I think that this is the main reason why both the previous government and the current government are looking for panaceas in IT, private sector commissioning, and decentralisation. People can debate the effectiveness of any of these measures, but the motivation isn’t hard to understand, and I think that the only reason it doesn’t get discussed more is because of how it is so unsettling.

  6. LL
    I don’t know why NC doesn’t end it all now, lend him your sword, there’s a good chap…..

    Miriam wouldn’t be pleased and I am sure Nick thinks she is worth staying with us for. Even the daily Mail thinks she’s ‘hot’. I got that from Google.

  7. I find it so tragic when the appearance of an MP or their spouse is actually discussed, it being utterly irrelevant.

    What matters is what a politician does and the values and principles they demonstrate.

  8. Some interesting figures on inheritance tax from the ONS, quoted in the Guardian yesterday. This possibly has some bearing on @Bill Patrick’s point re the NHS.

    In the two years 2008 – 2010, only 3.6% of people received an inheritance of more than £1,000, with over half of these getting less than £10,000 and 90% being under £125,000. Virtually all of these would almost certainly have been from estates not liable to inheritance tax. These figures indicate that only 0.36% of the population received an inheritance above £125,000 in the two year period.

    While we need to be careful, in that the annual rate of the population getting a +£125,000 inheritance appears to be around 0.36% of the population from these figures, clearly most people will only get one major inheritance in their lives, so it might be theoretically possible that over a long period these annual numbers add up to a significant part of the populations, but that doesn’t really work. Even over twenty five years, just 9% of the population would get a £125,000+ inheritance on these figures.

    The ONS calculate that in the same period, £57B of the total £75B (76%) of inheritance went to the richest 20% of the population, with the clear implication that reducing inheritance tax (or not increasing it) is merely designed to protect the wealthy, at the expense of the less well off.

    It’s absolutely clear from any rational view of the economy, that there are large assets being transferred between generations amongst the very wealthy, much of which represents unearned income through asset price inflation. Targeting this for some additional tax revenue would seem to be a perfectly reasonable and fair means to provide additional resources to, say, the NHS.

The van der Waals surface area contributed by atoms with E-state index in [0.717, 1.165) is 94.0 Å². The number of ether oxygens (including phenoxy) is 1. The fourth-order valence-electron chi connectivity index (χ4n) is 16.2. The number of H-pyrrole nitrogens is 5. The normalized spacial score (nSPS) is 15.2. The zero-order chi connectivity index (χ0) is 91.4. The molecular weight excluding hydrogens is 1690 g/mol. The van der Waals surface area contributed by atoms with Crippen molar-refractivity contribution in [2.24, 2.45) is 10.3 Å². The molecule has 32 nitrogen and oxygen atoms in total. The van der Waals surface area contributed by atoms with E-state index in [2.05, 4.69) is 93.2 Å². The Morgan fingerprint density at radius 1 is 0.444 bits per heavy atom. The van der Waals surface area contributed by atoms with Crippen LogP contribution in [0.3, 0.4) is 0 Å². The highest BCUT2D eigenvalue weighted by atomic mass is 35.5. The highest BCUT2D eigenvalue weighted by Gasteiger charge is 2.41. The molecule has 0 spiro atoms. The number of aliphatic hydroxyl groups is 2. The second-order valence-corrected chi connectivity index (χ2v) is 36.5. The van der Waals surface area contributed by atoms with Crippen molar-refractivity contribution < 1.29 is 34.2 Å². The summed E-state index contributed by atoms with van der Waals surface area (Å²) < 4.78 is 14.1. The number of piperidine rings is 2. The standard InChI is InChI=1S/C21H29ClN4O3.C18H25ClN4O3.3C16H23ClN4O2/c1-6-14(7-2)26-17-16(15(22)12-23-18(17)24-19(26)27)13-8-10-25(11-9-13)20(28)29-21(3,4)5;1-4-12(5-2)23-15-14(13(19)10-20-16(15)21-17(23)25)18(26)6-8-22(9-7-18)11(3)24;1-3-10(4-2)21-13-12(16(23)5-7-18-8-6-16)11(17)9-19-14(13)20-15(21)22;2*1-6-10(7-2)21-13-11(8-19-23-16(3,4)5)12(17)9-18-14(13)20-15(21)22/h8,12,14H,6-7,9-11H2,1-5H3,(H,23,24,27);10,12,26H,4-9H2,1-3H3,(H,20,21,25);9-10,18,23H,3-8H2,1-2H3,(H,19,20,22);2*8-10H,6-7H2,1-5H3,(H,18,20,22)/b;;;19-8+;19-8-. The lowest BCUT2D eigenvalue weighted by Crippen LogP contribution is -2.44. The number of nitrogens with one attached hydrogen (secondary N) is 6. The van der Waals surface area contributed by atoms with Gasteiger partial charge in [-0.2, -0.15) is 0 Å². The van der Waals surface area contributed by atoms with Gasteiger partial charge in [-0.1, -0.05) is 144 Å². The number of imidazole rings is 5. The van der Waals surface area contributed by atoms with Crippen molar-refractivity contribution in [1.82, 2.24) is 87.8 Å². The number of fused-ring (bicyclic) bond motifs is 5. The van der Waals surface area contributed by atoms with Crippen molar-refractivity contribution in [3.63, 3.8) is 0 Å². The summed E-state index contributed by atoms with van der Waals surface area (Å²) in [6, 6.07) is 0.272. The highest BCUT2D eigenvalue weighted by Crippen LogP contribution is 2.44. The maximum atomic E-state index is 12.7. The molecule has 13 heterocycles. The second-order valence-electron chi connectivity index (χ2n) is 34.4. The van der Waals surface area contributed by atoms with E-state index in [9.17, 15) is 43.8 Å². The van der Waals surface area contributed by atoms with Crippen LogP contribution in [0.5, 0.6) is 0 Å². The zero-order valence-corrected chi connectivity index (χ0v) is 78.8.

For example, if £10B pa in additional taxation could have been secured from top end inheritance tax between 2008 – 2010, the NHS could have had a 10% increase in funding and the richest 20% would still have reaped a £37B windfall, with no adverse effects on the wider economy.

    What’s actually worse, is that the obsession with preserving the estates of the dead means that the 96.3% of working age who didn’t receive an inheritance above £1,000 are being asked to pay more tax to ensure that wealthier people can retain their estates and the 0.36% can continue to get large inheritances free from tax.

    We would never design a system like this from scratch, but it’s also worth noting that those average people who often talk about reducing inheritance tax have been completely bamboozled into supporting a position that means they will pay more tax, while their rich neighbours will absorb the benefits.

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  9. @ Bill Patrick

    Yes agree with your post about the issues affecting all governments in managing the NHS.

    Without getting political, I am not sure how the commissioning process is going to help increase productivity/efficiency of running the NHS. If you start to have many private providers take business away from NHS hospitals, then you will have reduced incomes, but with all the overhead costs having to still be paid. The private providers will have many more casual staff employed under temporary contracts, so they will have an advantage over NHS hospitals. You could then see parts of NHS hospitals having to close, with staff being made redundant or having their contracts changed.